In "Family Tree," prolific romance novelist Barbara Delinsky moves beyond that genre to explore a big subject, racism, through an intimate family story. Hugh and Dana Clarke, a wealthy suburban Boston white couple, are surprised when Dana gives birth to a baby girl, Elizabeth, who has a distinctly African-American appearance. Hugh's parents refuse to believe the baby is his. The Clarkes are Mayflower descendants, their lineage a matter of precise record. His father, a historian, is writing a book about it. Dana's ancestry is more obscure. She never knew her father. After her mother drowned she was raised by her grandmother. Dana assumes that little Lizzie's appearance must come from African-Americans on her unknown father's side of the family. Hugh insists on a paternity test. He suspects that Dana has been unfaithful. It would be unfair to reveal too many more details of the plot, but potential readers may assume that nothing is as simple as it appears to be. Various family secrets are aired by the time everything gets sorted out; characters are forced to consider their prejudices, casual assumptions, and hypocrisy. Readers, too.

"The Alexandria Link" is a bloated yet fast-moving formulaic thriller in "The DaVinci Code" mode, with Israelis, Saudis, Americans, a cartel of international billionaires, and mercenary evildoers in murderous pursuit of an ancient manuscript that could change the map of the Middle East and shake the foundations of the world's three major monotheistic religions. Former US secret agent Cotton Malone, having survived Steve Berry's previous write-by-the-numbers thriller, "The Templar Legacy," is enjoying his new life as a rare-book dealer in Copenhagen when he learns that his son has been kidnapped. Cotton has 72 hours to deliver the "Alexandria Link" or his son will be killed. That link is a scholar named George Haddad, the one person who knows the location of the lost library of Alexandria, Egypt, destroyed sometime between the first and seventh centuries AD. The circumstances of its demise are unknown, although there are a number of theories. Berry's fictional premise is that its contents were removed to a secret location by a mysterious group called the Guardians, who have cared for it through the ages. Haddad knows that the library contains an ancient version of the Old Testament indicating that the Promised Land is actually located in what is now Saudi Arabia. A great deal of hoo-ha ensues as Cotton plays shoot 'em up with agents of various factions intent on suppressing and/or possessing the ancient document. "The Alexandria Link" has short chapters, simple language, minimum character development, glamorous locations, nonstop action, gunplay galore, dead bodies all over the place. It reads more like a movie treatment than a novel, probably for good reason.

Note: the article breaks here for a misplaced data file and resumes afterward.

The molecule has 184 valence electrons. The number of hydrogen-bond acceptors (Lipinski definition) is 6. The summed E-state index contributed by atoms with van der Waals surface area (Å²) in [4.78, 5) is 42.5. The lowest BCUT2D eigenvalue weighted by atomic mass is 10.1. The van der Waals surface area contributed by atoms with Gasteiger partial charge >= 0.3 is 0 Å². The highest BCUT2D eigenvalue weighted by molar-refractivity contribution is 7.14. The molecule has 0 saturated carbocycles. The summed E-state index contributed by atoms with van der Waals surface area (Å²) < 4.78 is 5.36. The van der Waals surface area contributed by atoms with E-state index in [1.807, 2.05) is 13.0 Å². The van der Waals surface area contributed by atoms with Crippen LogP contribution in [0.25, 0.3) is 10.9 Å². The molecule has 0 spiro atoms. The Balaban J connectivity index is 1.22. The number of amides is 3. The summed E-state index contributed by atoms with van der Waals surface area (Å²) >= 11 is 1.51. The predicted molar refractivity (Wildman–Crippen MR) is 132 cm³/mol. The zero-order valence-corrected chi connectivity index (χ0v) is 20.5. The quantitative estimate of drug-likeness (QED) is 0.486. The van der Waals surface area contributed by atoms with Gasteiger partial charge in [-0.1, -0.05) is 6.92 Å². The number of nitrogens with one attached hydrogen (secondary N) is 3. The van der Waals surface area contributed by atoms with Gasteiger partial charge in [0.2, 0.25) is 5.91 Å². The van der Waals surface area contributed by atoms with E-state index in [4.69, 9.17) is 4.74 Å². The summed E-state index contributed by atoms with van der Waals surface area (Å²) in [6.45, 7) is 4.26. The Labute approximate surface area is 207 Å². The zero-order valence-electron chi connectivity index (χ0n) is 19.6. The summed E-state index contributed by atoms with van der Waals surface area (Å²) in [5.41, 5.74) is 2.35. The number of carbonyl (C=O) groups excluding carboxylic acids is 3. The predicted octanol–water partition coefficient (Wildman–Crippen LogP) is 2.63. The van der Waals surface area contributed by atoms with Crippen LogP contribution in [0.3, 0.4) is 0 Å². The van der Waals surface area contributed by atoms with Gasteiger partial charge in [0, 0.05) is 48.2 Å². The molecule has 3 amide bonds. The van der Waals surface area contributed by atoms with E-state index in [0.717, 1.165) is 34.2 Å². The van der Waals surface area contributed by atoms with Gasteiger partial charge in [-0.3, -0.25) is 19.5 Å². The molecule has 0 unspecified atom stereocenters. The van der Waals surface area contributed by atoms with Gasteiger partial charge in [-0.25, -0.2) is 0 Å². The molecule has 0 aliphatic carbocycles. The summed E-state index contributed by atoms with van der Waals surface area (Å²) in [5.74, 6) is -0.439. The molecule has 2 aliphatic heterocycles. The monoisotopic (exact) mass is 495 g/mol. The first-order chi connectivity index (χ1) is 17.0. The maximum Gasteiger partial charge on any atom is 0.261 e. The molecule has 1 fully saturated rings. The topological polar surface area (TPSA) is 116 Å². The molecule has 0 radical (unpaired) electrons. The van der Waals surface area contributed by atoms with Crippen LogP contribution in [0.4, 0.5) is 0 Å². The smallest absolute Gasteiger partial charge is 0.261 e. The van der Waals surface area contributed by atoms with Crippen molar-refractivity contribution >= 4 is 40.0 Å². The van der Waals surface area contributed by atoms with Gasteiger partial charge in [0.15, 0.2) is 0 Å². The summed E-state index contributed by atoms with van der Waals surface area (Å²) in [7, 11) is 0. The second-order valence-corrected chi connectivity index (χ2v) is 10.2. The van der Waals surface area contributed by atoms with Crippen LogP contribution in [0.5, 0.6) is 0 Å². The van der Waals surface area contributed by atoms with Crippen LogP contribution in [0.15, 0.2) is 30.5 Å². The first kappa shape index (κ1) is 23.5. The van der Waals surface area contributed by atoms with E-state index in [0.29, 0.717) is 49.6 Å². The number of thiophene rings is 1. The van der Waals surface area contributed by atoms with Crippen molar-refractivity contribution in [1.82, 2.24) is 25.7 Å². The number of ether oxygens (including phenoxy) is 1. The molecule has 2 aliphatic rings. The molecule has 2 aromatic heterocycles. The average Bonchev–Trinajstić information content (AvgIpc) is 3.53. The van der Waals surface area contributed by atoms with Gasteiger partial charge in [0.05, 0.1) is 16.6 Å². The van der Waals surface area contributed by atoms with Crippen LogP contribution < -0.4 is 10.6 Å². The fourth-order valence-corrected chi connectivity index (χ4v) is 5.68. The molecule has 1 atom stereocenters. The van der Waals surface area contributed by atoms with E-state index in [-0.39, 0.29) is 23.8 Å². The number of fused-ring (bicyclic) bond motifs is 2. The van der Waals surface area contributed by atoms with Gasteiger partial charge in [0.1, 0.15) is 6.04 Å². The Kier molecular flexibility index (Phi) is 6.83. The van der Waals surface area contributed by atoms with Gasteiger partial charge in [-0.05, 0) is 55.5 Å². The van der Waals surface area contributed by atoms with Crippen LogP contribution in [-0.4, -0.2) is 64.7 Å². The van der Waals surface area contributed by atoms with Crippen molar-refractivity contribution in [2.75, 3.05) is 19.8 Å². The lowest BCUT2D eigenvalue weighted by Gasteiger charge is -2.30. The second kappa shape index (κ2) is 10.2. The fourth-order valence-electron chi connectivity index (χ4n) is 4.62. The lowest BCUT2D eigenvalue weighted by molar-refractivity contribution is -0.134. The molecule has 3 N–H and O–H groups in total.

Diane White writes every month about new light and popular fiction.